TALLAHASSEE — In an attempt to protect Floridians from an economic disaster in the wake of a major hurricane, the Florida Senate on Thursday passed a massive overhaul of the state’s property insurance laws.
Sen. Garrett Richter, a Naples Republican, designed his omnibus Senate Bill 408 to create an environment in Florida where insurance companies can better compete and thrive, in part by weeding out fraud.
Most controversially, the bill would allow property insurance companies to stop offering sinkhole coverage at a time when claims are skyrocketing, particularly in West Central Florida.
The bill passed 25 to 12 after about an hour of debate. A companion bill in the House passed through the Economic Affairs Committee last week, and is on its way to the House floor for a final vote.
“This whole bill, the entire intent of this bill, is to address cost drivers, so that the citizens of Florida can rely on their insurance policies, and the insurance companies will be solvent when claims are paid,” Richter said. “The entire intent of this bill is to address cost drivers.”
Opponents of the legislation, many of them Richter’s fellow Republicans, described it as one of the most anti-consumer bills in the Legislature, and an economic disaster waiting to happen.
If insurance companies aren’t required to offer sinkhole insurance, they won’t, said Sen. Mike Fasano, R-New Port Richey, the bill’s leading critic.
“You are going to have tens of thousands, and possibly millions of people in this state that will not be able to get sinkhole coverage because the insurance company won’t offer it,” Fasano said.
It’s not the government’s role to mandate what products private companies provide, and then mandate below-market prices for those products, Richter countered. He said he is confident that insurance companies will, in fact, write sinkhole policies if they’re allowed to do so at market prices.
If they don’t, the backup plan for sinkhole coverage, according to the bill, is Citizen’s Property Insurance Corp., the taxpayer-funded nonprofit that currently provides property insurance to more than a million Floridians.
At the same time, lawmakers are trying to move people out of Citizens, which has become the state’s largest insurance provider.
“If private companies don’t offer full sinkhole coverage, where are those people going to go?” Fasano asked. “Where are those homeowners, those condo owners, those business owners, those manufactured mobile home owners going to go to get full sink hole coverage? They’re going to go into Citizens.”
The bill would still require insurers cover catastrophic ground collapse – when a home or building is swallowed by the earth.
“When anyone suggests that we already have sinkhole coverage with catastrophic ground cover collapse, yeah, that means Mr. and Mrs. Smith, that your home has to be in a hole, in a complete hole, before they’ll cover it,” Fasano said.
“There are sinkholes, legitimate sinkholes in this state, and the home is not in a hole, but it needs to be fixed.”
Fasano said the House version of the bill would still require insurers provide sinkhole coverage, and he is hopeful House leaders will defend that provision.
Among its many other provisions, Richter’s bill would increase minimum surplus – cash-on-hand – requirements for insurance companies from $5 million to $15 million, narrow the window in which most claims can be brought from five years to two or three, and increase regulations on public adjusters who have been accused of ginning up specious sinkhole claims.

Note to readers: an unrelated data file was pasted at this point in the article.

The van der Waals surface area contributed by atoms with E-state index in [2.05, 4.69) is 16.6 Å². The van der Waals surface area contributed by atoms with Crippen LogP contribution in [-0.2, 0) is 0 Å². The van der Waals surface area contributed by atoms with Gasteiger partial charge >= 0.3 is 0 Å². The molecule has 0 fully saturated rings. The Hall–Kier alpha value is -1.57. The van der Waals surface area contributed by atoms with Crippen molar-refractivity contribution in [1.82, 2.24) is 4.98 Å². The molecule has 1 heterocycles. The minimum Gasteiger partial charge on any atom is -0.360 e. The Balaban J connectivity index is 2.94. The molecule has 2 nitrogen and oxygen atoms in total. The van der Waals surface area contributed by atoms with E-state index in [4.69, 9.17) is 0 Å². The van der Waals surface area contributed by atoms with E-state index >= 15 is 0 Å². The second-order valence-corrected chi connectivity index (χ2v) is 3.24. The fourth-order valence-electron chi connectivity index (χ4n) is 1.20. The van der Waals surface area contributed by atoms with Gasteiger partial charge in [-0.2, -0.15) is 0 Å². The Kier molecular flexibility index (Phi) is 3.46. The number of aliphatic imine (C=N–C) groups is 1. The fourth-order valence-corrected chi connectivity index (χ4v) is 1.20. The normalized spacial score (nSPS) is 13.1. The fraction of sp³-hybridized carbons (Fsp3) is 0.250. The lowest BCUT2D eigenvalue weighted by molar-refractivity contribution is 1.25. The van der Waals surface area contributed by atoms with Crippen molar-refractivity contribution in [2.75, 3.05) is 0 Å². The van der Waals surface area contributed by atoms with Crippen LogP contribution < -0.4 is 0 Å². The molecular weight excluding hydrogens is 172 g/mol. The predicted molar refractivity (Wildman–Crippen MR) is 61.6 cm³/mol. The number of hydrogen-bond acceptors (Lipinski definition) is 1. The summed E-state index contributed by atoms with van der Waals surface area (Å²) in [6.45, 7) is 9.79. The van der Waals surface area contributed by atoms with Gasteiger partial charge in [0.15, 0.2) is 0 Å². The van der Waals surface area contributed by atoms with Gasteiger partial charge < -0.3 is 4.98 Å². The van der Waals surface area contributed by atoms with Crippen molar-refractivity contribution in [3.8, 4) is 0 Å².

It also reduces the time-frame insurers can cancel a policy to 90 days.
Richter called the bill “sincerely consumer-friendly,” because it attacks fraud and promotes competition, which could ultimately lead to lower premiums.
“If a hurricane hits Florida, we better have an insurance company that we can rely on, that is solvent, that can pay claims,” Richter said.
That’s not currently the case, in spite of the fact Florida hasn’t been hit by a major hurricane in over five years, supporters of the bill said.
Allstate began scaling back in Florida in 2005, while State Farm stopped writing new policies last year. Insurance companies say they’re losing millions in non-hurricane losses, including fraudulent sinkhole claims.
“We have been artificially suppressing rates here for some time,” said Sen. J.D. Alexander, R-Lake Wales. “As a consequence, a lot of the private market has left, restricting our options to buy private insurance, and making it, in my view, structurally more expensive.
“A competitive market ultimately will deliver the most cost-effective goods and services in the world.”
Critics of the bill argue that insurance companies are making plenty of money in Florida, but are hiding their profits in unregulated “managing general agents” – subsidiaries set up to manage their day-to-day operations – and in offshore re-insurance companies run by their parent companies.
“They say ‘We’re broke. All of these insurance expenses are eating us alive,’” said Sen. Ronda Storms, R-Brandon. “The reality is, they’ve just taken that money, it’s a shell game, and moved it over here and enjoyed all of those profits.”
Sen. Lizbeth Benaquisto, R-Wellington, whose district stretches into Lee County, voted against Richter’s bill.
The Legislature a passed similar bill last year – albeit without much of the sinkhole language – but then-Gov. Charlie Crist vetoed it due to concerns that it could lead to increased premiums.
“In my opinion, the Governor (Crist) was more concerned with rates than he was with fiscal responsibility,” Richter said. “He didn’t care about what was fiscally responsible for the state of Florida. We have new leadership in the Governor’s Office now.
“This property reform is a priority to get Florida on sound footing.”